Burying your head in the sand because you believe people only post negative reviews on online review sites isn’t much better than ignoring it completely. It’s also wrong, because despite all our fears, most people aren’t actually all that negative. On Yelp! 80% of reviews are three-stars or higher, with 38% giving a five-star rating. But that still leaves the dreaded 20% of reviews that are less than stellar. And while we’d like to think it couldn’t happen to us, it happens to the best of businesses.
So, what do we do when we fail to catch a bad experience before it makes the web? There is only one option – handle it with dignity and integrity and always respond swiftly:
· Respond as quickly as possible. The longer a negative comment sits there, the higher the likelihood that someone else will see the review go unanswered.
· Always thank the reviewer for her feedback and assure her you are taking it seriously. This isn’t personal, it’s business.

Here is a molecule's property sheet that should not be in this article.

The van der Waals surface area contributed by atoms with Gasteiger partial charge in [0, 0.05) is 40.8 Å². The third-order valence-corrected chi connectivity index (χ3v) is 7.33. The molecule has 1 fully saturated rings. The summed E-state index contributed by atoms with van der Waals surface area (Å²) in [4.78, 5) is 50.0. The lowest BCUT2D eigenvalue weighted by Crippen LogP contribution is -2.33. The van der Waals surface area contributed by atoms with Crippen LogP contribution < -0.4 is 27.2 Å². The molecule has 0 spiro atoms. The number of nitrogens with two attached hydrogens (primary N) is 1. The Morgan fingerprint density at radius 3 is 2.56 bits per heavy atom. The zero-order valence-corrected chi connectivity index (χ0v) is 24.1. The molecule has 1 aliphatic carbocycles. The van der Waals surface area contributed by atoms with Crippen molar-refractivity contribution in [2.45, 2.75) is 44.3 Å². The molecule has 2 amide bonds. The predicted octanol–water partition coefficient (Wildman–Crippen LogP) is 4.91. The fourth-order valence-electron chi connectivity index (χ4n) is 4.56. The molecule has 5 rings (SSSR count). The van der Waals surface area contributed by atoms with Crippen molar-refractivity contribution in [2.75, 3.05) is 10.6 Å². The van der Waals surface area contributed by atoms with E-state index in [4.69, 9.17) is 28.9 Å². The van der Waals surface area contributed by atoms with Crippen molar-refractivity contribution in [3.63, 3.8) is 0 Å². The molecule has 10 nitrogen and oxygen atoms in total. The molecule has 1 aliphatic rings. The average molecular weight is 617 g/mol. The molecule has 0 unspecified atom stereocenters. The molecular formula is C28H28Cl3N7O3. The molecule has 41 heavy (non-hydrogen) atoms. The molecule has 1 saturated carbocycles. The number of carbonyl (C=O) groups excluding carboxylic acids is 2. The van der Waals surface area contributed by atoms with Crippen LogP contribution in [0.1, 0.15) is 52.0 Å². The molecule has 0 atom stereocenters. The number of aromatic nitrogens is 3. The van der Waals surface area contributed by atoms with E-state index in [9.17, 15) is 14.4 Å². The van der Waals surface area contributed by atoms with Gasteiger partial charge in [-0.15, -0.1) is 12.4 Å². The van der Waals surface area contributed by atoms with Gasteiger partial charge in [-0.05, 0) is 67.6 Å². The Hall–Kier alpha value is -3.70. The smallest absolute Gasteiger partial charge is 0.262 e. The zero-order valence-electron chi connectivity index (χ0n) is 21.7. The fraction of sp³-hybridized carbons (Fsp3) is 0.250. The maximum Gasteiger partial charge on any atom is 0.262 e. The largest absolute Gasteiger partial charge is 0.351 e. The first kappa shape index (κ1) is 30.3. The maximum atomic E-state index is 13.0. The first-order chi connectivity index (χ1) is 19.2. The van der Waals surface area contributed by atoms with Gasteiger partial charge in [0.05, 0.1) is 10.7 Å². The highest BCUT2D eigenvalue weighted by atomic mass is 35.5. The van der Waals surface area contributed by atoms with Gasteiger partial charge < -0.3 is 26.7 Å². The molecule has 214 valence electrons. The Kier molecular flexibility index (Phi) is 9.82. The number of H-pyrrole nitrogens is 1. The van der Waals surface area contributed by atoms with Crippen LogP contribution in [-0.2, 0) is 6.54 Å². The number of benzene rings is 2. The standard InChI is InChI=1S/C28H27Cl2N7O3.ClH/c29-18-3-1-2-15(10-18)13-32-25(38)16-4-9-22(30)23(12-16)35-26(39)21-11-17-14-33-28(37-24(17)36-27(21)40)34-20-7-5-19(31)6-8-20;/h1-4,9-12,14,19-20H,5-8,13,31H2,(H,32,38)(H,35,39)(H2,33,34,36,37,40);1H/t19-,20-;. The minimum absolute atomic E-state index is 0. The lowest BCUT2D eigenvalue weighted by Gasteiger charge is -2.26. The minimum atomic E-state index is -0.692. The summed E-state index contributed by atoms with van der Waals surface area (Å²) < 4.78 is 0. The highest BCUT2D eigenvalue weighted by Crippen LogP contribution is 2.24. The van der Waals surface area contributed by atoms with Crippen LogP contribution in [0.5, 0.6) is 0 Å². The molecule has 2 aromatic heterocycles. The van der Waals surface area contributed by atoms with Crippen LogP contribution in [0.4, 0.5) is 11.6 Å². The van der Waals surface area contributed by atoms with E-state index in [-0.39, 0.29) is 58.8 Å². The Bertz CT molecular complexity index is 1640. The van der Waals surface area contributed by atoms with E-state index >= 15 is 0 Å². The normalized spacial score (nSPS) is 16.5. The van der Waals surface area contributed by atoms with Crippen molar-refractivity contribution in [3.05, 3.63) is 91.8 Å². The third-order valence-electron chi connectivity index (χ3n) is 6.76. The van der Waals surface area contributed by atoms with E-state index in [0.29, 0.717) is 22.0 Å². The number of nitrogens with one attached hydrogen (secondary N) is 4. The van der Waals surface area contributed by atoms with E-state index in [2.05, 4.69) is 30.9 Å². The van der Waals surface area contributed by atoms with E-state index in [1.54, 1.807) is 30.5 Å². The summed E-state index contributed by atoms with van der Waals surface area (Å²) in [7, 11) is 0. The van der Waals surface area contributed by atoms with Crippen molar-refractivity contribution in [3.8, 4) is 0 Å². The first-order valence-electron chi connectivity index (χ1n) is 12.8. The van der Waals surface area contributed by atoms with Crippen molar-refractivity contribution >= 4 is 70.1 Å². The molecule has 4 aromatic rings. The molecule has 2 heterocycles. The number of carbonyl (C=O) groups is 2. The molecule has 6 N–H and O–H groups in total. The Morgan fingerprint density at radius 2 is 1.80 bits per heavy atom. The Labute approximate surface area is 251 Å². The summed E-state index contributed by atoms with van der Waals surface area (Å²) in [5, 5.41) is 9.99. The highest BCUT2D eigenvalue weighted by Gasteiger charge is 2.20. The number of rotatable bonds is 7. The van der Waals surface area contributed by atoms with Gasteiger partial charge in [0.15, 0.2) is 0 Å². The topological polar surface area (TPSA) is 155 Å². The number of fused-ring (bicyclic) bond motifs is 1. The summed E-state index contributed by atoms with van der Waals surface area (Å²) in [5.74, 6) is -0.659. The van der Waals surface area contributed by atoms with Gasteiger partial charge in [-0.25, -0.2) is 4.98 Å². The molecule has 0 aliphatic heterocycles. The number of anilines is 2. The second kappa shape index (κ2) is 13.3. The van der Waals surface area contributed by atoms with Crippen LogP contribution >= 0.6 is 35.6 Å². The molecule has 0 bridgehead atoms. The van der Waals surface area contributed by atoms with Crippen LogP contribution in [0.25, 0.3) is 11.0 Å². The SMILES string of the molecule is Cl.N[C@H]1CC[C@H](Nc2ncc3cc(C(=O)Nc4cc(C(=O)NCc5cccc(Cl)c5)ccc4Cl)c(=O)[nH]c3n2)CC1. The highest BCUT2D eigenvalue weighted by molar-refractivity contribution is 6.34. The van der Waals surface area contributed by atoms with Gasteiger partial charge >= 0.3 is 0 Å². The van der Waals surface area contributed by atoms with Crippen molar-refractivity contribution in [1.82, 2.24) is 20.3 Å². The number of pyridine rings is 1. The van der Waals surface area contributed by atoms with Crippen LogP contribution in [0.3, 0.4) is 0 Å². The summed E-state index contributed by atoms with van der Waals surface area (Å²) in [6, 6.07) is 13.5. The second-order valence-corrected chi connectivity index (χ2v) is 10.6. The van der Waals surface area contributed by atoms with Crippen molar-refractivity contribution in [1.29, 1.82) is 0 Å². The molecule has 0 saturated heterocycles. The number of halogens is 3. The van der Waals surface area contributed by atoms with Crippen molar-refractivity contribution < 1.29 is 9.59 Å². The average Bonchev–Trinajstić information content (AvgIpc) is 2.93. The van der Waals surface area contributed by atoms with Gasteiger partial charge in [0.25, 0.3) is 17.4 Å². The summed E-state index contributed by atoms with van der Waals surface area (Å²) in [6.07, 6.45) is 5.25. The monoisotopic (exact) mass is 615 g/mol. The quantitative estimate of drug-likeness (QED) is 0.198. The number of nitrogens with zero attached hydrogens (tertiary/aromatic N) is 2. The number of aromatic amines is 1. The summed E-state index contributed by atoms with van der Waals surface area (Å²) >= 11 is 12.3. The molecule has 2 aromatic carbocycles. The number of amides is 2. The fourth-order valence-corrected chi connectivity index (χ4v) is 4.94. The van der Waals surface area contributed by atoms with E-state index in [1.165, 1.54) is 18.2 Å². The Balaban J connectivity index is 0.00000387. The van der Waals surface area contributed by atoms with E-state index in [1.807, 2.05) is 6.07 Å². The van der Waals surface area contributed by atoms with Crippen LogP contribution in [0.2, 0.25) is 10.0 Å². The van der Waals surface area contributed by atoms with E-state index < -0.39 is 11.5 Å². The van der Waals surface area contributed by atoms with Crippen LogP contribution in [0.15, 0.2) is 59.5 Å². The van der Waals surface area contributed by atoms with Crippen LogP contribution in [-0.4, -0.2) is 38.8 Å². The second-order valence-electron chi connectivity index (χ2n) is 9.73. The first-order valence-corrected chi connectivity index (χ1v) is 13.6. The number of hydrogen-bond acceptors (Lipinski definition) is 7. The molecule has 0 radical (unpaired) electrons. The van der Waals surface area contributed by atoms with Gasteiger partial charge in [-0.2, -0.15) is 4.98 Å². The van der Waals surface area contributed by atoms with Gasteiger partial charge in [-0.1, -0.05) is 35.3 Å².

· State any policies that apply, such as color consultations or pricing that should be considered and would help elaborate on the full situation.
· Avoid sounding defensive. Sometimes it’s hard to read your own language, so ask someone else to proof-read for you.
· If measures need to be taken to correct the issue at hand, state them in the review. For example, if the client said it was too cold in the salon, respond by saying it’s been set at a steady 72 degrees to ensure everyone is comfortable.
· Take it offline, if possible, and ask for a conversation with the reviewer. Be professional and ask questions that show you care. You should still be concerned if someone had a bad experience even if they aren’t 100% correct.
· If it makes sense, refund the money and/or offer to bring the client back into the salon for a complimentary service.
Remember that one bad review won’t topple your whole reputation, but on the flip-side it also takes a long time to build a thriving community of raving fans. Dedicate the time and effort.
Your objective here isn’t limited to public damage control. Often, the negative clients can be converted to the biggest advocates you have, if handled correctly. Sometimes not, but each of these issues should be attacked head-on with the intent to convert these naysayers into raving fans.